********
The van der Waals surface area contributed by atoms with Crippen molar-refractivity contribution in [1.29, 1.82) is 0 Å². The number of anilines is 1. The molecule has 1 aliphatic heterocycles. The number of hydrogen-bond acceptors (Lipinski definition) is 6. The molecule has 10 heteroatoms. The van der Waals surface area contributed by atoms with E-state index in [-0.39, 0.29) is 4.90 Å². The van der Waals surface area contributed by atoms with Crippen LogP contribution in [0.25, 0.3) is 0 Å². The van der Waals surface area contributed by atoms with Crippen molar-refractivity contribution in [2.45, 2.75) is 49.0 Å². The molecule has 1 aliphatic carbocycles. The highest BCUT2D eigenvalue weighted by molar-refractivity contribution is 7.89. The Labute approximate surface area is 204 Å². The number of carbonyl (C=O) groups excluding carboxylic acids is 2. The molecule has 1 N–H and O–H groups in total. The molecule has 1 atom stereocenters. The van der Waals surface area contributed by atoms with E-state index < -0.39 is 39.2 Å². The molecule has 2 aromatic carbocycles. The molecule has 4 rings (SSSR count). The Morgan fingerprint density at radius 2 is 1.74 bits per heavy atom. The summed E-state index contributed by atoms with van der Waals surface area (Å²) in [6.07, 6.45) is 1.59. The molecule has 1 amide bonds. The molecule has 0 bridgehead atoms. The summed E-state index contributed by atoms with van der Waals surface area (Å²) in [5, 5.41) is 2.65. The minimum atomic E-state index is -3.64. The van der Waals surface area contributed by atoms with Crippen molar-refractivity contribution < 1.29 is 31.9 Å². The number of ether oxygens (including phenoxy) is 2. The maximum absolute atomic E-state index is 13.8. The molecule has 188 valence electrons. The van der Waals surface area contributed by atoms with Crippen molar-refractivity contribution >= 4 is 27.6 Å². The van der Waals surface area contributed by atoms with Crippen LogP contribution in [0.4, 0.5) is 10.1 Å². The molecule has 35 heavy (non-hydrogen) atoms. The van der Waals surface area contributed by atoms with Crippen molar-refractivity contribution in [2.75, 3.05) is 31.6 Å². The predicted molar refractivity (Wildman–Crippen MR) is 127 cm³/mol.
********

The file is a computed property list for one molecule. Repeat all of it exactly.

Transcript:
The van der Waals surface area contributed by atoms with Crippen molar-refractivity contribution in [1.29, 1.82) is 0 Å². The number of anilines is 1. The molecule has 1 aliphatic heterocycles. The number of hydrogen-bond acceptors (Lipinski definition) is 6. The molecule has 10 heteroatoms. The van der Waals surface area contributed by atoms with E-state index in [-0.39, 0.29) is 4.90 Å². The van der Waals surface area contributed by atoms with Crippen LogP contribution in [0.25, 0.3) is 0 Å². The van der Waals surface area contributed by atoms with Crippen molar-refractivity contribution in [2.45, 2.75) is 49.0 Å². The molecule has 1 aliphatic carbocycles. The highest BCUT2D eigenvalue weighted by molar-refractivity contribution is 7.89. The Labute approximate surface area is 204 Å². The number of carbonyl (C=O) groups excluding carboxylic acids is 2. The molecule has 1 N–H and O–H groups in total. The molecule has 1 atom stereocenters. The van der Waals surface area contributed by atoms with E-state index < -0.39 is 39.2 Å². The molecule has 2 aromatic carbocycles. The molecule has 4 rings (SSSR count). The Morgan fingerprint density at radius 2 is 1.74 bits per heavy atom. The summed E-state index contributed by atoms with van der Waals surface area (Å²) in [6.07, 6.45) is 1.59. The molecule has 1 amide bonds. The molecule has 0 bridgehead atoms. The summed E-state index contributed by atoms with van der Waals surface area (Å²) in [5, 5.41) is 2.65. The minimum atomic E-state index is -3.64. The van der Waals surface area contributed by atoms with Crippen molar-refractivity contribution < 1.29 is 31.9 Å². The number of ether oxygens (including phenoxy) is 2. The maximum absolute atomic E-state index is 13.8. The molecule has 188 valence electrons. The van der Waals surface area contributed by atoms with Crippen molar-refractivity contribution >= 4 is 27.6 Å². The van der Waals surface area contributed by atoms with Crippen LogP contribution in [0.4, 0.5) is 10.1 Å². The molecule has 35 heavy (non-hydrogen) atoms. The van der Waals surface area contributed by atoms with Crippen molar-refractivity contribution in [2.75, 3.05) is 31.6 Å². The predicted molar refractivity (Wildman–Crippen MR) is 127 cm³/mol.